The aim of our investigation is to attempt to tie aluminum oxide properties dielectric with reliability from the help of capacitors of the entire wafer. In this way, conduction mechanism analysis and capacitance measurements were statistically led on the wafer. We particularly focus our study on the quantification of defects and their influence on the leakage current in planar capacitor. Firstly, to estimate the fixed oxide charges densities in the bulk of Al2O3 and to analyze conduction mechanism, Metal-Oxide-Semiconductor (MOS) (Al/Al2O3/HR-Si) is developed. Then, a MIM stack (Al/TiN/Al2O3/TiN/HR-Si) is developed in order to evaluate the leakage current and the electrical reliability of thin films Al2O3 based MIM capacitors. Different performances are observed according to the area on the wafer. That could be explained by the quality of the Al2O3 layer and the interfaces between TiN and the oxide.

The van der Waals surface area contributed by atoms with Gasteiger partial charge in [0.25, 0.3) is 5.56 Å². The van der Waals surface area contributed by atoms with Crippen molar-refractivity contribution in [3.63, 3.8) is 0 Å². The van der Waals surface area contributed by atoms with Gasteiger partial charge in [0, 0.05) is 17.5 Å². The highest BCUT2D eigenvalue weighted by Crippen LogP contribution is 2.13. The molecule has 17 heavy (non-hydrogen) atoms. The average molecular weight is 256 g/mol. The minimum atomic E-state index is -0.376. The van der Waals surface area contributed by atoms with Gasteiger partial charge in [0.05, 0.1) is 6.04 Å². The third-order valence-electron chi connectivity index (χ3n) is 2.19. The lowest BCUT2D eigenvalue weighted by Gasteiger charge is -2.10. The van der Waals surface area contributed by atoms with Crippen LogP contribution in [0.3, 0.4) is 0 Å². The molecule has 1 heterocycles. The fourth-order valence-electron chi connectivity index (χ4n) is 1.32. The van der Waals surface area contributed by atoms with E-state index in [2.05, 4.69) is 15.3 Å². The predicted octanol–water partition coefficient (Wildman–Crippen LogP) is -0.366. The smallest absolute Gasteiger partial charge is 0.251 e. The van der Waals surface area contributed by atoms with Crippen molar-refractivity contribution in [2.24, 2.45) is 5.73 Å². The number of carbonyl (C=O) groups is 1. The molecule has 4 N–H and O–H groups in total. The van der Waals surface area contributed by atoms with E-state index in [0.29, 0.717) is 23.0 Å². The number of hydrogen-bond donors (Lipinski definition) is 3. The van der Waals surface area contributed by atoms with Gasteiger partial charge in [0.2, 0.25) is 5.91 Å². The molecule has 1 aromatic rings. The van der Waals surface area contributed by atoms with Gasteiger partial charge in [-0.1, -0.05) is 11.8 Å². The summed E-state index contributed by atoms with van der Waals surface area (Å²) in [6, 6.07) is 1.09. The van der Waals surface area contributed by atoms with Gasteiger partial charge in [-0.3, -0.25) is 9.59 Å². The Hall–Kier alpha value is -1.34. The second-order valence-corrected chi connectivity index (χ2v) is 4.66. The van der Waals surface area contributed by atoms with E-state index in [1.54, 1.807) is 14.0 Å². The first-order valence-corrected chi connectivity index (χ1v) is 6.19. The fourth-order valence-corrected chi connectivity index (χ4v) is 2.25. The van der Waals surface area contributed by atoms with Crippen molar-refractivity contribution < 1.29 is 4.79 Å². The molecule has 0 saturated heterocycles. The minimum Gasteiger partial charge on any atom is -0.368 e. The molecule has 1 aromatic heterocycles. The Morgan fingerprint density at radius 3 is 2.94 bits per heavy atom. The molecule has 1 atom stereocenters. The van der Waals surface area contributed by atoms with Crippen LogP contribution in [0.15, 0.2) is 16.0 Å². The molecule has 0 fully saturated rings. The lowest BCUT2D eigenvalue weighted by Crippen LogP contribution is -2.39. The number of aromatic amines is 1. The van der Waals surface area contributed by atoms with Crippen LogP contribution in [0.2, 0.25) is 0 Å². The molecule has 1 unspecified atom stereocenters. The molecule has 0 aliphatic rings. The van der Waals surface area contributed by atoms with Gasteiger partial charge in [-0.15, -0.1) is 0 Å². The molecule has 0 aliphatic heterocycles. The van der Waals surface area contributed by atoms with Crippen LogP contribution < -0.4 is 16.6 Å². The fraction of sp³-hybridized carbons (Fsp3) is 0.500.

A high gain ZnO nanowire (NW) based photodetector was fabricated, which was sensitive to photoexcitation at or below 370 nm corresponding to the band-edge of ZnO. At an incident wavelength of 370 nm and a bias field of 5 kV/cm, the maximum responsivity was over 105 A/W corresponding to an extremely high photoconductive gain of the order of 106. Through this work we provide experimental evidence of the role of surface and defects in carrier dynamics, resulting in enhanced photoresponse. Using intensity and temperature dependence of the rise and decay rates of photocurrent, we present a detailed analysis that provides an estimate of the activation energies of carrier trapping mechanisms.